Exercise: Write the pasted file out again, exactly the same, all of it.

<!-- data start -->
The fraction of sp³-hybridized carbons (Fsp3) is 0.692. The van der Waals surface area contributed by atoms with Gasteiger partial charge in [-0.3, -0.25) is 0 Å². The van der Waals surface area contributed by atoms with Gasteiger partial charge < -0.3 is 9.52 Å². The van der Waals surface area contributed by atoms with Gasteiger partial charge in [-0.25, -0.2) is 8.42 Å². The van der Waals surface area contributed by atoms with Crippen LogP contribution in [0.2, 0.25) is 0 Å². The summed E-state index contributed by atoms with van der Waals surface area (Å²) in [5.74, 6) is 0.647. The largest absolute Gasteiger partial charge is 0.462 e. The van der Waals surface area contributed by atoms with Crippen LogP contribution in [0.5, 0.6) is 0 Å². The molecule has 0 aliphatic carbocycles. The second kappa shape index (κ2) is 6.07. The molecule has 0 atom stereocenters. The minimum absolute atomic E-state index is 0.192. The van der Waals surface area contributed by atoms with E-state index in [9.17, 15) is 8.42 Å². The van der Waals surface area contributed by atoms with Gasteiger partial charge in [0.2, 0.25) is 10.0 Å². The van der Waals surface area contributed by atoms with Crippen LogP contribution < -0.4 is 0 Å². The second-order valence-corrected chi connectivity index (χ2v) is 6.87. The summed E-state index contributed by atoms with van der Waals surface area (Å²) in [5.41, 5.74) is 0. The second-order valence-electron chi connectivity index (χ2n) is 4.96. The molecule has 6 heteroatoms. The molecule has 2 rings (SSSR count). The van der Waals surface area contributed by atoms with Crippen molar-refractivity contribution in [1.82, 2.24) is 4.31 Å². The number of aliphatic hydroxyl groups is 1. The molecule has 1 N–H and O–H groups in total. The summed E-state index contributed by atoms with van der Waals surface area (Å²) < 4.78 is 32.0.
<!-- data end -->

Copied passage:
The fraction of sp³-hybridized carbons (Fsp3) is 0.692. The van der Waals surface area contributed by atoms with Gasteiger partial charge in [-0.3, -0.25) is 0 Å². The van der Waals surface area contributed by atoms with Gasteiger partial charge < -0.3 is 9.52 Å². The van der Waals surface area contributed by atoms with Gasteiger partial charge in [-0.25, -0.2) is 8.42 Å². The van der Waals surface area contributed by atoms with Crippen LogP contribution in [0.2, 0.25) is 0 Å². The summed E-state index contributed by atoms with van der Waals surface area (Å²) in [5.74, 6) is 0.647. The largest absolute Gasteiger partial charge is 0.462 e. The van der Waals surface area contributed by atoms with Crippen LogP contribution in [0.5, 0.6) is 0 Å². The molecule has 0 aliphatic carbocycles. The second kappa shape index (κ2) is 6.07. The molecule has 0 atom stereocenters. The minimum absolute atomic E-state index is 0.192. The van der Waals surface area contributed by atoms with E-state index in [9.17, 15) is 8.42 Å². The van der Waals surface area contributed by atoms with Gasteiger partial charge in [0.2, 0.25) is 10.0 Å². The van der Waals surface area contributed by atoms with Crippen LogP contribution < -0.4 is 0 Å². The second-order valence-corrected chi connectivity index (χ2v) is 6.87. The summed E-state index contributed by atoms with van der Waals surface area (Å²) in [5.41, 5.74) is 0. The second-order valence-electron chi connectivity index (χ2n) is 4.96. The molecule has 6 heteroatoms. The molecule has 2 rings (SSSR count). The van der Waals surface area contributed by atoms with Crippen molar-refractivity contribution in [1.82, 2.24) is 4.31 Å². The number of aliphatic hydroxyl groups is 1. The molecule has 1 N–H and O–H groups in total. The summed E-state index contributed by atoms with van der Waals surface area (Å²) < 4.78 is 32.0.